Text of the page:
In addition, H.R. 3294, the HUBZone Unification and Business Stability Act (HUBS), was introduced by Ranking Member Nydia Velázquez (D-NY), and co-sponsored by Chairman Steve Chabot (R-OH) to make important reforms to the HUBZone program, which would be implemented in 2020, to provide greater transparency, stability, improved metrics, and would accelerate the application process. The reforms would establish a 5-year cycle for determining the geographic boundaries creating greater certainty for companies operating within the program. It would also change the calculations for certain geographic areas that would potentially add as many as 1,000 rural and non-rural counties to the mapping.

The HUBZone program is important to U.S. city neighborhoods, rural areas, suburbs and small towns that need a little economic boost and to the small businesses that are seeking ways to grow their businesses through federal contracting. It is also a very challenging and labor intensive program to remain compliant due to the changing designated HUBZone areas, potentially affecting both principal office location and where employees live, but it is rewarding to be part of the solution to enhance local economic development in America by creating jobs, developing local skills and experience, and infusing new revenue into local communities that benefit from the HUBZone program. If the HUBZone reforms in H.R. 3294 and other initiatives (S. 690 and S. 929) now pending passage by Congress are approved, they would strengthen economic development, as well as the transparency and effectiveness of this important program.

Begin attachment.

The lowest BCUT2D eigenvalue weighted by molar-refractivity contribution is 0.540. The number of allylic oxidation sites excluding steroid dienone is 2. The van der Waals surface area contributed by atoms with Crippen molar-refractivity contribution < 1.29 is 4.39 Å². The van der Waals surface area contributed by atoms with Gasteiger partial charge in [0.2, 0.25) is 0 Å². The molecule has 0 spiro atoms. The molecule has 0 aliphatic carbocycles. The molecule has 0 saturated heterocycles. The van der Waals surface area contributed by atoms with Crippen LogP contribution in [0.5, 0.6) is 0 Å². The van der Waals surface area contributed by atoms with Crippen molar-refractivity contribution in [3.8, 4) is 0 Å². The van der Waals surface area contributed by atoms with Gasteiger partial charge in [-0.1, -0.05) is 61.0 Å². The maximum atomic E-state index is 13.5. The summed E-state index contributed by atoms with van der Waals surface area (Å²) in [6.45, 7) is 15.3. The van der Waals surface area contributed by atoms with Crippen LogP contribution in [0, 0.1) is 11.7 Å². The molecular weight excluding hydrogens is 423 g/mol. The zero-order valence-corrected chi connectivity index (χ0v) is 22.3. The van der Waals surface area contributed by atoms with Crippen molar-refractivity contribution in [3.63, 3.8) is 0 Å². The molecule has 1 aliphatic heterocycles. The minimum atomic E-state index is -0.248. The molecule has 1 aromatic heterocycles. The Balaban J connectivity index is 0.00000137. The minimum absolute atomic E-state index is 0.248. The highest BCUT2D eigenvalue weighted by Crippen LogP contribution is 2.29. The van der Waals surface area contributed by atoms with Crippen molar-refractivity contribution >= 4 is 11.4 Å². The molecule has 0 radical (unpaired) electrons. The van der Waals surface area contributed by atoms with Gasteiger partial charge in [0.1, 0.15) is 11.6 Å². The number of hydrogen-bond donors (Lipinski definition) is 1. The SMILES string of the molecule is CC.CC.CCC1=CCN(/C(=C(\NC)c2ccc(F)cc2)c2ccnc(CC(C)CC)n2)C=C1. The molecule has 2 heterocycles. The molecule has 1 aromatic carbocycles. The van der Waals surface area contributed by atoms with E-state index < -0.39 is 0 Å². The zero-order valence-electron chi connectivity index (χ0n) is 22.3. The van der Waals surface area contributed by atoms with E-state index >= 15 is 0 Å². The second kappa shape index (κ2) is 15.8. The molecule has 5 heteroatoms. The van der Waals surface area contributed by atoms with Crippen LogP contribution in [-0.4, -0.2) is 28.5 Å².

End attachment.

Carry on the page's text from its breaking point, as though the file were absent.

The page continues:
About the Author ()

Susan Puska is a retired U.S. Army Colonel turned entrepreneur with over 25 years experience in logistics operations, who also served as China Foreign Area Officer. She led Joint Logistics Support operations to over 30,000 Cuban and Haitian refugees and supported humanitarian medical assistance in Mongolia. She is a noted China expert who has written on political-military, logistics modernization, crisis management, and research and development topics. Her forthcoming publication is 'Commissars of Weapons Production: The Chinese Military Representative System,' with Debra Geary and Joe McReynolds, in "Forging China's Military Might: A New Framework for Assessing Innovation," edited by Tai Ming Cheung.